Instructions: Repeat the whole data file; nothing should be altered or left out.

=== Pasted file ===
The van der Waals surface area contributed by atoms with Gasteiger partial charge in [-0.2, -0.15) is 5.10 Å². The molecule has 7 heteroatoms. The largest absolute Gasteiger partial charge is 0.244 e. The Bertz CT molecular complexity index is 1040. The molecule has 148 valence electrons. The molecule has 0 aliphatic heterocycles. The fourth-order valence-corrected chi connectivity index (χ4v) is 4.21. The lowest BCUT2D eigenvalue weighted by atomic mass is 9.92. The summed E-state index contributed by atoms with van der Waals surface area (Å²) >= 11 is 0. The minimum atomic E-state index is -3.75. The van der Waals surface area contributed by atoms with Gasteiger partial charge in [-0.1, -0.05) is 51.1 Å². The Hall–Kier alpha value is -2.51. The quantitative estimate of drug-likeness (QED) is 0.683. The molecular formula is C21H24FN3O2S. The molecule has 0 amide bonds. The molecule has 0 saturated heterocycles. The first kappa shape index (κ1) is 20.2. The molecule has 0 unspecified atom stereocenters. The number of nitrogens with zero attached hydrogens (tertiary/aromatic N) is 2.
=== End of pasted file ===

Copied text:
The van der Waals surface area contributed by atoms with Gasteiger partial charge in [-0.2, -0.15) is 5.10 Å². The molecule has 7 heteroatoms. The largest absolute Gasteiger partial charge is 0.244 e. The Bertz CT molecular complexity index is 1040. The molecule has 148 valence electrons. The molecule has 0 aliphatic heterocycles. The fourth-order valence-corrected chi connectivity index (χ4v) is 4.21. The lowest BCUT2D eigenvalue weighted by atomic mass is 9.92. The summed E-state index contributed by atoms with van der Waals surface area (Å²) >= 11 is 0. The minimum atomic E-state index is -3.75. The van der Waals surface area contributed by atoms with Gasteiger partial charge in [-0.1, -0.05) is 51.1 Å². The Hall–Kier alpha value is -2.51. The quantitative estimate of drug-likeness (QED) is 0.683. The molecular formula is C21H24FN3O2S. The molecule has 0 amide bonds. The molecule has 0 saturated heterocycles. The first kappa shape index (κ1) is 20.2. The molecule has 0 unspecified atom stereocenters. The number of nitrogens with zero attached hydrogens (tertiary/aromatic N) is 2.